Woods focused on baby steps to improve game

By Associated PressMay 22, 2012, 1:41 am

BETHESDA, Md. – Tiger Woods insists he is close to contending on a weekly basis, even if recent results suggest otherwise.

''I think I'm headed in the right direction,'' Woods said at Congressional Country Club, where he was promoting the AT&T National which takes place June 28 to July 1.

''I'm going to try and continue to improve in incremental steps in every facet of my game and try to make every facet of my game more efficient.''


Woods blames 24/7 media for constant criticism of game


Woods has one PGA Tour victory this year, but his game has hit a slump recently with a missed cut the Wells Fargo Championship as well as 40th-place finishes at the Masters and The Players Championship.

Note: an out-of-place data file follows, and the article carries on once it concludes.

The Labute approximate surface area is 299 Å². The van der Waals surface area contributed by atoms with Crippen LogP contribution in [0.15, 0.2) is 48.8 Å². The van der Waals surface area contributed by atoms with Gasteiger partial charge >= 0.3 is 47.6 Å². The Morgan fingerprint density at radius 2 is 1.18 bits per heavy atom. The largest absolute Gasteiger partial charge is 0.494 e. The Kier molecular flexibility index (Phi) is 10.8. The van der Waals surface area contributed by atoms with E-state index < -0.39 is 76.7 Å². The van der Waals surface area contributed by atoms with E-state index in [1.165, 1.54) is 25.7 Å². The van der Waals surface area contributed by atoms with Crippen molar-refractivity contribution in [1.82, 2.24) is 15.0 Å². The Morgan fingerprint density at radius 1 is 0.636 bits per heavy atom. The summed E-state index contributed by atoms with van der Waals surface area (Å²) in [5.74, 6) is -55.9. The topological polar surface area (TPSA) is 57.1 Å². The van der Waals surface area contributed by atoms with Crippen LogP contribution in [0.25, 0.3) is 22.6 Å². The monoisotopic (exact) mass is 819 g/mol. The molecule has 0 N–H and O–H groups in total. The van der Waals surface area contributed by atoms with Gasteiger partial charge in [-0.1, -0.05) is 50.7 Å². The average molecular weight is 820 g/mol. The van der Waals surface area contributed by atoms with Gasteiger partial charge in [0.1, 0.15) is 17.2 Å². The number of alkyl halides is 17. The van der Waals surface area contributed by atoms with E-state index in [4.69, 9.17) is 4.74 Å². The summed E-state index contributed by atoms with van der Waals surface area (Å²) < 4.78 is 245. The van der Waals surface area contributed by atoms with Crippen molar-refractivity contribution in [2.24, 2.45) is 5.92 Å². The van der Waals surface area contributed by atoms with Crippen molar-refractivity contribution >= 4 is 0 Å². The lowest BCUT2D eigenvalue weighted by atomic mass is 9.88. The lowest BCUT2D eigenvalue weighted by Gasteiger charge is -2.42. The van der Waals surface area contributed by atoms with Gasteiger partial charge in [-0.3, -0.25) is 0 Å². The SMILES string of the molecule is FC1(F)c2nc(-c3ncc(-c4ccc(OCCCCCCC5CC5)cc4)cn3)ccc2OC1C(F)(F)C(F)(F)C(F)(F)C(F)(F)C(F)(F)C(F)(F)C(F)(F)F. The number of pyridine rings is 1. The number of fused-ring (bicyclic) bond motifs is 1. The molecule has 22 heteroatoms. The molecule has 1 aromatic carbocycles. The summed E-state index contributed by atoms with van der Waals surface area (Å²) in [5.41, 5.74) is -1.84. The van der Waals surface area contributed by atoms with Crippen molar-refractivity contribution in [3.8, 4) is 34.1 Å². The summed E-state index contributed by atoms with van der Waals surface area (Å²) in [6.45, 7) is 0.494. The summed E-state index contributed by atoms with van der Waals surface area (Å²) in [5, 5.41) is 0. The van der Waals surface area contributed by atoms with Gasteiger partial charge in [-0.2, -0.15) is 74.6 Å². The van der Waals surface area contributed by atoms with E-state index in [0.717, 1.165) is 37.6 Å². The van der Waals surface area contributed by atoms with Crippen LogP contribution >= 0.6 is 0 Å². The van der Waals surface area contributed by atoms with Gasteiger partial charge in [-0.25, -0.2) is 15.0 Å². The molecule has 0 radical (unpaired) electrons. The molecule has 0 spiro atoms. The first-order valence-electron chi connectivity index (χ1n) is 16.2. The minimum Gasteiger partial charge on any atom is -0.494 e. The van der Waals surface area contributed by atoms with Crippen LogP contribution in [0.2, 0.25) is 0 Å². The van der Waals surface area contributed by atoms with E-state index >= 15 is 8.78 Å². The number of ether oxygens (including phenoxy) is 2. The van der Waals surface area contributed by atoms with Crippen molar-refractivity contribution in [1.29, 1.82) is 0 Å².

''I've just played three events – I won a tournament (four) tournaments ago,'' Woods said. ''If I get more efficient at what I'm doing, then I'm going to win golf tournaments.''

Woods won at Congressional in 2009 before the event moved to suburban Philadelphia to make way for last year's U.S. Open.

Injury prevented Woods from participating in Rory McIlroy's big win.

''Unfortunately, I was in a position where I couldn't play and it was tough because I missed out on a golf course I know, that I've won on and that I love,'' Woods said. ''Those factors made it difficult to sit back and watch. What Rory did was extraordinary. He played some beautiful golf.''